|Publication number||US6399276 B1|
|Application number||US 09/599,966|
|Publication date||Jun 4, 2002|
|Filing date||Jun 23, 2000|
|Priority date||Jun 29, 1999|
|Publication number||09599966, 599966, US 6399276 B1, US 6399276B1, US-B1-6399276, US6399276 B1, US6399276B1|
|Inventors||Marc Van Damme, Joan Vermeersch|
|Export Citation||BiBTeX, EndNote, RefMan|
|Patent Citations (21), Referenced by (15), Classifications (12), Legal Events (7)|
|External Links: USPTO, USPTO Assignment, Espacenet|
This application claims the benefit of U.S. Provisional Application No. 60/143,931 filed Jul. 15, 1999.
The present invention relates to a heat mode recording material for making a lithographic plate for use in lithographic printing. The present invention further relates to a method for imaging said heat mode recording material e.g. by means of a laser.
Lithographic printing is the process of printing from specially prepared surfaces, some areas of which are capable of accepting ink (oleophilic areas) whereas other areas will not accept ink (hydrophilic areas). According to the so called conventional or wet printing plates, both water or an aqueous dampening liquid and ink are applied to the plate surface that contains hydrophilic and oleophilic areas. The hydrophilic areas will be soaked with water or the dampening liquid and are thereby rendered oleophobic while the oleophilic areas will accept the ink.
When a laser heat mode recording material is to be used as a direct offset master for printing with greasy inks, it is necessary to have oleophilic-hydrophilic mapping of the image and non-image areas. In the case of heat mode laser ablation it is also necessary to completely image wise remove a hydrophilic or oleophilic topcoat to expose the underlying oleophilic respectively hydrophilic surface of the laser sensitive recording material in order to obtain the necessary difference in ink-acceptance between the image and non-image areas.
For example DE-A-2 448 325 discloses a laser heat mode “direct negative” printing plate comprising e.g. a polyester film support provided with a hydrophilic surface layer. The disclosed heat mode recording material is imaged using an Argon laser thereby rendering the exposed areas oleophilic. An offset printing plate is thus obtained which can be used on a printing press without further processing. The plate is called a “direct negative” plate because the areas of the recording material that have been exposed are rendered ink accepting.
Other disclosures in DE-A-2 448 325 concern “direct negative” printing plates comprising e.g. hydrophilic aluminum support coated with a water soluble laser light (Argon-488 nm) absorbing dye or with a coating based on a mixture of hydrophilic polymer and laser light absorbing dye (Argon-488 nm). Further examples about heat mode recording materials for preparing “direct negative” printing plates include e.g. U.S. Pat. No. 4,341,183, DE-A-2 607 207, DD-A-213 530, DD-A-217 645 and DD-A-217 914. These documents disclose heat mode recording materials that have on an anodized aluminum support a hydrophilic layer. The disclosed heat mode recording materials are image-wise exposed using a laser. Laser exposure renders the exposed areas insoluble and ink receptive, whereas the non exposed image portions remain hydrophilic and water soluble allowing to be removed by the dampening liquid during printing exposing the hydrophilic support. Such plates can be used directly on the press without processing.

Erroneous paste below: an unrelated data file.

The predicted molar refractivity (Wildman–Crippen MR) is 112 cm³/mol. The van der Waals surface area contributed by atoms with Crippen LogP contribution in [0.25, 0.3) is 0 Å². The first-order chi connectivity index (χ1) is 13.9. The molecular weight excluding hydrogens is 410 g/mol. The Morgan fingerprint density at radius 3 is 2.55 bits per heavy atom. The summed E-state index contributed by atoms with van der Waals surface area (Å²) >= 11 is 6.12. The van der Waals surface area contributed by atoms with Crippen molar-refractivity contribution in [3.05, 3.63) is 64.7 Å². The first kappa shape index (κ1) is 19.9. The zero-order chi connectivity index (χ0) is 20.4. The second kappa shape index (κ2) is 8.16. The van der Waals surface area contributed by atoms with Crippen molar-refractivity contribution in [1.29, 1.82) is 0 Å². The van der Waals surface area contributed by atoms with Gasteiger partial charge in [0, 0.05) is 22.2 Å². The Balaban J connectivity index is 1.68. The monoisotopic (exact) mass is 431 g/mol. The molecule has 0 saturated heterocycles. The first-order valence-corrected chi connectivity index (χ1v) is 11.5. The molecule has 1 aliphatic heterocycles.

DD-A-155 407 discloses a laser heat mode “direct negative” printing plate where a hydrophilic aluminum oxide layer is rendered oleophilic by direct laser heat mode imaging. These printing plates may also be used on the press without further processing.
From the above it can be seen that a number of proposals have been made for making a ‘direct negative’ offset printing plate by laser heat mode recording. They have such disadvantages as low recording speed and/or the obtained plates are of poor quality.
Another way of making direct lithographic plates is by laser ablation.
EP-A-580 393 discloses a lithographic printing plate directly imageable by laser discharge, the plate comprising a topmost first layer and a second layer underlying the first layer wherein the first layer is characterized by efficient absorption of infrared radiation and the first and second layer exhibit different affinities for at least one printing liquid.
EP-A-683 728 discloses a heat mode recording material comprising on a support having an ink receptive surface or being coated with an ink receptive layer a substance capable of converting light into heat and a hardened hydrophilic surface layer having a thickness not more than 3 μm. The lithographic properties of said material are not very good.
It is an object of the present invention to provide a material for a heat mode recording material of high sensitivity and high lithographic quality, especially in regard to little toning at start-up and a low dot gain.